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RNA exchange by vampire-like plant strangleweed inspires scientists

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A parasitic plant called Cuscuta Pentagona or strangleweed could be the botanical equivalent of Count Dracula as it has the ability to siphon out nutrients from the host, as well as inject its own genetic matter!

The study entitled "Genomic-scale exchange of mRNA between a parasitic plant and its hosts" reveals that parasitic plants deploy a RNA-based "language" for communication with the victim plant. Researchers opine that it is likely done to get the host plant to lower its defenses. The study has been co-authored by Jim Westwood, a plant scientist at Virginia Tech.

The researchers studied how the parasitic plant parasitized tomatoes and Arabidopsis. The vampire-like plant strangleweed or dodder uses a snakelike vine to coil around the victim plant; it then makes lesions into the host plants' stem with appendages called "haustoria" and then sucks out the nutrients.

The researchers also observed the movement of RNA called messenger RNA (mRNA) for the purpose of the study. They found that mRNA of strangleweed was moving on the Arabidopsis and tomatoes as well as from the victim plants to the host. Nearly 50 percent of Arabidopsis' mRNA was found on the strangleweed and 25 percent of strangleweed's mRNA was found on the Arabidopsis. By comparison, a smaller amount of mRNA flow was observed between the tomatoes and the strangleweed.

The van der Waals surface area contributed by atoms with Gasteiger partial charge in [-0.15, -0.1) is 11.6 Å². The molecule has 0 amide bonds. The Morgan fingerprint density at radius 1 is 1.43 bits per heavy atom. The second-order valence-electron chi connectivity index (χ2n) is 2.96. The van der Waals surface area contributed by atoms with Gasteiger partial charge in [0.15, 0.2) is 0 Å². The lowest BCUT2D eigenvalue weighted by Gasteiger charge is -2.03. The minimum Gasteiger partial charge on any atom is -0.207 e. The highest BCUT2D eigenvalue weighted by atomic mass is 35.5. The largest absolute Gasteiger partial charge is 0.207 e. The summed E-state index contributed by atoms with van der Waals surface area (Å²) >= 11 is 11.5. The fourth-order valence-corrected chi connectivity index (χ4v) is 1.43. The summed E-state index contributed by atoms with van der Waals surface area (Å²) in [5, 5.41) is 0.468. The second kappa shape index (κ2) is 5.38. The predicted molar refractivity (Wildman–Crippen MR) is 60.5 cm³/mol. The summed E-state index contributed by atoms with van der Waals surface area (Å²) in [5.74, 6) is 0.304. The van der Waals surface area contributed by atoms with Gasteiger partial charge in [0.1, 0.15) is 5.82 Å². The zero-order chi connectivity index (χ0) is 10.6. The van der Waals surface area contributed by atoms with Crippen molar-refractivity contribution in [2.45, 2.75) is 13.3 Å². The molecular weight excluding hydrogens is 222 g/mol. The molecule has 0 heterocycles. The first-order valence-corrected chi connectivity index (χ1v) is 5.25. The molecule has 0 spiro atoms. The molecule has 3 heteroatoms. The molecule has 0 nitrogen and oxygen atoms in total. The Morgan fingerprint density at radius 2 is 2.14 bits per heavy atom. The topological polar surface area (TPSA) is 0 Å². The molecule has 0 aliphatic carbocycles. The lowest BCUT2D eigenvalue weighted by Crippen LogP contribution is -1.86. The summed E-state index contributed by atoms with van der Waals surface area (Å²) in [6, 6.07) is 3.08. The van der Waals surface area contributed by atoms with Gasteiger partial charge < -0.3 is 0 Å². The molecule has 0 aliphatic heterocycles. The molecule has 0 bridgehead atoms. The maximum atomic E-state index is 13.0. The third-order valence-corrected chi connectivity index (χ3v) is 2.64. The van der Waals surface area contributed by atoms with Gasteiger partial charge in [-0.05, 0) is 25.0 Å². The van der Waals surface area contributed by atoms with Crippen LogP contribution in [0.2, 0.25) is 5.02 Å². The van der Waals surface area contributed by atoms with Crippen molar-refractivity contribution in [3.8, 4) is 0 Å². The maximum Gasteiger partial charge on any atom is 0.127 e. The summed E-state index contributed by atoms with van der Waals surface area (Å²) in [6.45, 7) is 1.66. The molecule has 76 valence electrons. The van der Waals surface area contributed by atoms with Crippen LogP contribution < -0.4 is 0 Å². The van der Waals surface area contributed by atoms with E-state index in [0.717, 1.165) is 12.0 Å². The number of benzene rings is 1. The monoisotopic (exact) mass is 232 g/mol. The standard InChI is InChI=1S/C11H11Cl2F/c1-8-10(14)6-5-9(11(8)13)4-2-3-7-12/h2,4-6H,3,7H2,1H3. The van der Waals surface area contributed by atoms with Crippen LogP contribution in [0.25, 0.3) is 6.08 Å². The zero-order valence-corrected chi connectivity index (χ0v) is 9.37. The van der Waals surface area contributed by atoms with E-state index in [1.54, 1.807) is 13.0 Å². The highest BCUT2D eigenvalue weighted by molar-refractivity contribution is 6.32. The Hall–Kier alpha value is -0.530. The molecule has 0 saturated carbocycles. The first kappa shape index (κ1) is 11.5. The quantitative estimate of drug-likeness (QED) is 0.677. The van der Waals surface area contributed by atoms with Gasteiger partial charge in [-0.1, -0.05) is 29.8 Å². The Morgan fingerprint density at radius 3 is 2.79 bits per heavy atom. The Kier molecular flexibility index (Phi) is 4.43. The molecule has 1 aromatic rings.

"The discovery of this novel form of inter-organism communication shows that this is happening a lot more than anyone previously realized," says Westwood. "Now that we have found that they are sharing all this information, the next question is, 'What exactly are they telling each other?'"

The study not only sheds light on how plants communicate with each other, but also gives scientists an insight into how they can devise ways to curb the havoc wreaked on food crops by parasitic plants.

"In addition to shedding new light on host-parasite communication, Westwood's findings have exciting implications for the design of novel control strategies based on disrupting the mRNA information that the parasite uses to reprogram the host," said Julie Scholes, a professor at the University of Sheffield, U.K.

The findings of the study are intriguing; however, additional research is required to understand in depth how plants communicate. However, the study shows that mRNA may be the Achilles heel for parasites.

The study has been published in the journal Science.

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